Survivors of eternity: 100 years of solitude
If you don’t know Grégoire Bouchard, get ready to discover one of the masters of science fiction and Quebec comics in his latest album titled survivors of eternity and its moving plot, as dense and dense as the beautiful illustrations that adorn its pages.
In 2059, retired pilot Bob Leclerc, hero of the war against the Martians, visits his friend Caroline Montana, a woman in a wheelchair confined to her house in Longue-Pointe, a suburb of Montreal City. The latter spends his days restoring old films of a certain Jim Flash, a singer and actor of westerns whose popular character is the fearless horseman, hero of 1950s feature films such as The haunted canyon, fell into oblivion a century later. In love with this celluloid ghost, Caroline shared the treasures of her collection with Captain Leclerc, but the latter, now 157 years old thanks to the benefits of the liquid of Zorgha’s tears, once met Jim Flash , and the revelations he makes to the paraplegic. woman can change his life forever.
Although it includes the character of Captain Bob Leclerc and refers to the war with the Martians depicted in The silver nightmare and Terminal, Earthit is not necessary to read Grégoire Bouchard’s previous albums to appreciate survivors of eternity because the story, completely independent, mainly describes the story of Jim Flash. Beyond his plan in the B series, from ancient Atlantis to 2059 Montreal, the author uses science fiction to address deep existentialist issues that have obsessed humans since time immemorial, such as the struggle of man against fate, world and matter, the need to belong to posterity, the fragile preservation of the past, the ephemeral nature of our bodies, traversing life at the speed of a shooting star, and the anguish of decay and death , of the individual as of all mankind.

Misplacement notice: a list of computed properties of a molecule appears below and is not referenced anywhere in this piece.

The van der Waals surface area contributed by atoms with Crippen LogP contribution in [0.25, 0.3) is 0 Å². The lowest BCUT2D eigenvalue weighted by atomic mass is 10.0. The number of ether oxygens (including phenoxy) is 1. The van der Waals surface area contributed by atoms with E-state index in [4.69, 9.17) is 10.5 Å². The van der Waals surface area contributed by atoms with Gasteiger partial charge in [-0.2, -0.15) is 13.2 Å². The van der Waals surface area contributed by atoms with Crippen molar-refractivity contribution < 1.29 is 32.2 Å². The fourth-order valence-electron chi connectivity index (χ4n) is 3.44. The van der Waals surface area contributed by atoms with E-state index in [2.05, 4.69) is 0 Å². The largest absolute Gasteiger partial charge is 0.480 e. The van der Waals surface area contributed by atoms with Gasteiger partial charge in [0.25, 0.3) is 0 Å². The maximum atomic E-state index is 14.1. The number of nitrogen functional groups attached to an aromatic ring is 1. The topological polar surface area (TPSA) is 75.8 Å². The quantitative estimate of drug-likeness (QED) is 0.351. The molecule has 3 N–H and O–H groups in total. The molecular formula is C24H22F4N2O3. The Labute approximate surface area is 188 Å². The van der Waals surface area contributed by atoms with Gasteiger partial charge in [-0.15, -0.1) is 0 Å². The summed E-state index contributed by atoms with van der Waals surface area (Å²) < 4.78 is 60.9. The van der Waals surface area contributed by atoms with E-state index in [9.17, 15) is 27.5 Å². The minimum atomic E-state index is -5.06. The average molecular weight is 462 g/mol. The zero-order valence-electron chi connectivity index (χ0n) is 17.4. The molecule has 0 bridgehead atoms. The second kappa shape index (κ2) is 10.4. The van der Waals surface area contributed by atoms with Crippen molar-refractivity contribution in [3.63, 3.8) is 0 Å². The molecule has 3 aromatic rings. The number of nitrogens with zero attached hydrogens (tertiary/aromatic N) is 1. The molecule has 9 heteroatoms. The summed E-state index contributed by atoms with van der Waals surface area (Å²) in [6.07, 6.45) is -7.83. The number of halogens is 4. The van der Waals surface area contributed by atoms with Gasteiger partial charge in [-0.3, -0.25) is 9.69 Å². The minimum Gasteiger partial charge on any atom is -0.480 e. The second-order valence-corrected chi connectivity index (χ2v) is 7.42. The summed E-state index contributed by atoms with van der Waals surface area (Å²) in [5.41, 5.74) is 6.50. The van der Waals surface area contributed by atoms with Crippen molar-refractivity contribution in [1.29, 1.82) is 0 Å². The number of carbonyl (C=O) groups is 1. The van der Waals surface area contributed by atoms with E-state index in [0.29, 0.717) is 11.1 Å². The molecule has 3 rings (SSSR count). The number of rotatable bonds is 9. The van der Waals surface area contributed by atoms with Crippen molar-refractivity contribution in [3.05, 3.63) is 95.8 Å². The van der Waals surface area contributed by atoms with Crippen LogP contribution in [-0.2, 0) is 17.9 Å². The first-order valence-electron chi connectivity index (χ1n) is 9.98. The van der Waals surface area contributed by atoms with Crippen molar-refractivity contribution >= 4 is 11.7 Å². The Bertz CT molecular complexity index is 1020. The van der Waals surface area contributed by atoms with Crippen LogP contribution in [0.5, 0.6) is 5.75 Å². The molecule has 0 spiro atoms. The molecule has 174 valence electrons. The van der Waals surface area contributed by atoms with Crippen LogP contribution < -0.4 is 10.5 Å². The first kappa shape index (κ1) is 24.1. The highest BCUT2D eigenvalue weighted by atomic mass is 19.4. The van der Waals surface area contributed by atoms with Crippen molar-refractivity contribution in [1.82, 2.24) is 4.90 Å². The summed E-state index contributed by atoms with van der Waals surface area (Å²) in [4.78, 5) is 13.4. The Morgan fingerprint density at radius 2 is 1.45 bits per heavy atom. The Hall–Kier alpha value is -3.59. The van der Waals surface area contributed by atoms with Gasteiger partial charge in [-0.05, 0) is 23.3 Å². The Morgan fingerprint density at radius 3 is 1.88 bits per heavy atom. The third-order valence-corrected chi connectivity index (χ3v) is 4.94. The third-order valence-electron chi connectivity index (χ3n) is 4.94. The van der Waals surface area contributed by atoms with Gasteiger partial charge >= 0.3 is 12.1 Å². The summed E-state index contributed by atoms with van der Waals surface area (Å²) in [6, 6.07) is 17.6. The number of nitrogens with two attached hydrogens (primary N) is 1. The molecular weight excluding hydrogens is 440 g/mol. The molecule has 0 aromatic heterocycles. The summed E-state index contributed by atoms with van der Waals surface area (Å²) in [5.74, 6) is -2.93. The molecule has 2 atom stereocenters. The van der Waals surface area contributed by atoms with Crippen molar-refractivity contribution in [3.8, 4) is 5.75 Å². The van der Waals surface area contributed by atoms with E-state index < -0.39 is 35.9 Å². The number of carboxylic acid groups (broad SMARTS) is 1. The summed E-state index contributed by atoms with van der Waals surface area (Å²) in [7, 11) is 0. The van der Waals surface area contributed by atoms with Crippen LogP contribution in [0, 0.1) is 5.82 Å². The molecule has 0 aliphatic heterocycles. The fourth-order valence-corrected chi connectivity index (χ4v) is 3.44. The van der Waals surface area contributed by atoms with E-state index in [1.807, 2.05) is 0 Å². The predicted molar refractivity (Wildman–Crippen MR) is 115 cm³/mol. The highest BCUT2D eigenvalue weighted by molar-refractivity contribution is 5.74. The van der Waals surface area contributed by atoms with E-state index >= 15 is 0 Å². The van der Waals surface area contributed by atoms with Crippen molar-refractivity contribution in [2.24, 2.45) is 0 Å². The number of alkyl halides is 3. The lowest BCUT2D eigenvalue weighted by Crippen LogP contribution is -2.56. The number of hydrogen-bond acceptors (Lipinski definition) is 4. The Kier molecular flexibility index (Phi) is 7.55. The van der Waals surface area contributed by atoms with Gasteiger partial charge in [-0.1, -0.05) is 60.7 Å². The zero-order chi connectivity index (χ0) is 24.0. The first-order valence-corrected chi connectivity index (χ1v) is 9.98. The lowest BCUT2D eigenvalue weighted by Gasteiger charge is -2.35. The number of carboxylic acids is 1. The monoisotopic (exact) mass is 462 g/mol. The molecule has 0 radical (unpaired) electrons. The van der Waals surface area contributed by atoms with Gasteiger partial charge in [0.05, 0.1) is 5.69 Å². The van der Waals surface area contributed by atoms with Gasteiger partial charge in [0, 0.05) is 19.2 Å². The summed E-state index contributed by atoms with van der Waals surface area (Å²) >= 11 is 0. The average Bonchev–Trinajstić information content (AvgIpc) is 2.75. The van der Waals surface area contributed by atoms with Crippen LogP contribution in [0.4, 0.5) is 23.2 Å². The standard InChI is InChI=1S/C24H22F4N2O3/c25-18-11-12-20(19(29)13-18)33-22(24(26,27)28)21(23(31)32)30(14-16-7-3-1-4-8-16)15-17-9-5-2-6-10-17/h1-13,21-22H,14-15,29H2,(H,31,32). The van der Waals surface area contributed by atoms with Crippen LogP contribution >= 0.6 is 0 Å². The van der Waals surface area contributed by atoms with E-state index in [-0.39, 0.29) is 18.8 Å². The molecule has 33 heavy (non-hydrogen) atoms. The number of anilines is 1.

Grégoire Bouchard describes a robust retro future, seemingly drawn directly from the imagination of the 1950s, and links Quebec culture to this vision, including Belmont Park, the Whippet club, or the mythical group Les Jaguars. He draws parallels between auto mechanics through Jim Flash’s racing career in his XP-49 racing car and body mechanics, with its operating rooms and doctor’s surgeries where men try to prolong their lives. existence through inventions and methods of all kinds. Its well-crafted sentences have literary value beyond the average comic strip, like this one for example: “Even the cemeteries have been moved. We mixed up the stiffs’ bones, including their nicotine-smelling dentures, their glass horns and their heart valves.
Grégoire Bouchard’s drawings are incredibly rich and delicate, and each illustration deserves a long minute to savor all its subtleties. Trinkets, frames, tapestries, magazines and books on the floor, fiction or period advertisements, each image is filled with objects and textures that provide sets. We also appreciate its fun retrofuturistic cities, inspired by the series The Jetsons with their flying cars driven by robots and their costumes reminiscent Flash Gordon where The U Ray. Like Charles Burns in Black hole, his characters, while realistic, have a strange aura, whether through their looks or facial expressions, as if they are aliens in human clothing. We are clearly in the presence of an illustrator of extraordinary talent.
It’s almost criminal that Grégoire Bouchard, who can easily be counted among the most gifted cartoonists in Quebec, is not better known to the general public. If you enjoy science fiction even a little bit, do yourself a favor and get one survivors of eternity, a true masterpiece of the genre. You won’t regret it.
survivors of eternity, by Gregoire Bouchard. Published by Moelle Graphik, 280 pages.